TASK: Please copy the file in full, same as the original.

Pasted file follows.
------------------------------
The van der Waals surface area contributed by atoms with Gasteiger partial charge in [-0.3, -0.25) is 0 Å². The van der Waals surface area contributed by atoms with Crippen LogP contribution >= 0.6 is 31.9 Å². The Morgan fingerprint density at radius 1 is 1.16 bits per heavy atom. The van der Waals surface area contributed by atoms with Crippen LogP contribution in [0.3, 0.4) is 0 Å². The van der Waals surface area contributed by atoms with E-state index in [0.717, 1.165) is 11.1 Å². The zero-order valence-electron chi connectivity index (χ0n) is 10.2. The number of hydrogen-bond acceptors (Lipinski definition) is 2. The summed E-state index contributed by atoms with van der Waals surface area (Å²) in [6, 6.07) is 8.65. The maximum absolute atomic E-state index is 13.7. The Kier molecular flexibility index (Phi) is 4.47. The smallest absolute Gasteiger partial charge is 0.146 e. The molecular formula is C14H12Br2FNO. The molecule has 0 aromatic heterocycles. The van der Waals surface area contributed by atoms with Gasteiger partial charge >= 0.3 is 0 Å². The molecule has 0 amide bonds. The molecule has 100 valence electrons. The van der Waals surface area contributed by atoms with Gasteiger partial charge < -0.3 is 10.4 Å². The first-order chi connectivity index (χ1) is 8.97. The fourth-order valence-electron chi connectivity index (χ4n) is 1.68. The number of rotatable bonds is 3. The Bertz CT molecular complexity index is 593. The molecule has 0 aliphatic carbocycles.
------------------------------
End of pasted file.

The van der Waals surface area contributed by atoms with Gasteiger partial charge in [-0.3, -0.25) is 0 Å². The van der Waals surface area contributed by atoms with Crippen LogP contribution >= 0.6 is 31.9 Å². The Morgan fingerprint density at radius 1 is 1.16 bits per heavy atom. The van der Waals surface area contributed by atoms with Crippen LogP contribution in [0.3, 0.4) is 0 Å². The van der Waals surface area contributed by atoms with E-state index in [0.717, 1.165) is 11.1 Å². The zero-order valence-electron chi connectivity index (χ0n) is 10.2. The number of hydrogen-bond acceptors (Lipinski definition) is 2. The summed E-state index contributed by atoms with van der Waals surface area (Å²) in [6, 6.07) is 8.65. The maximum absolute atomic E-state index is 13.7. The Kier molecular flexibility index (Phi) is 4.47. The smallest absolute Gasteiger partial charge is 0.146 e. The molecular formula is C14H12Br2FNO. The molecule has 0 aromatic heterocycles. The van der Waals surface area contributed by atoms with Gasteiger partial charge >= 0.3 is 0 Å². The molecule has 0 amide bonds. The molecule has 100 valence electrons. The van der Waals surface area contributed by atoms with Gasteiger partial charge < -0.3 is 10.4 Å². The first-order chi connectivity index (χ1) is 8.97. The fourth-order valence-electron chi connectivity index (χ4n) is 1.68. The number of rotatable bonds is 3. The Bertz CT molecular complexity index is 593. The molecule has 0 aliphatic carbocycles.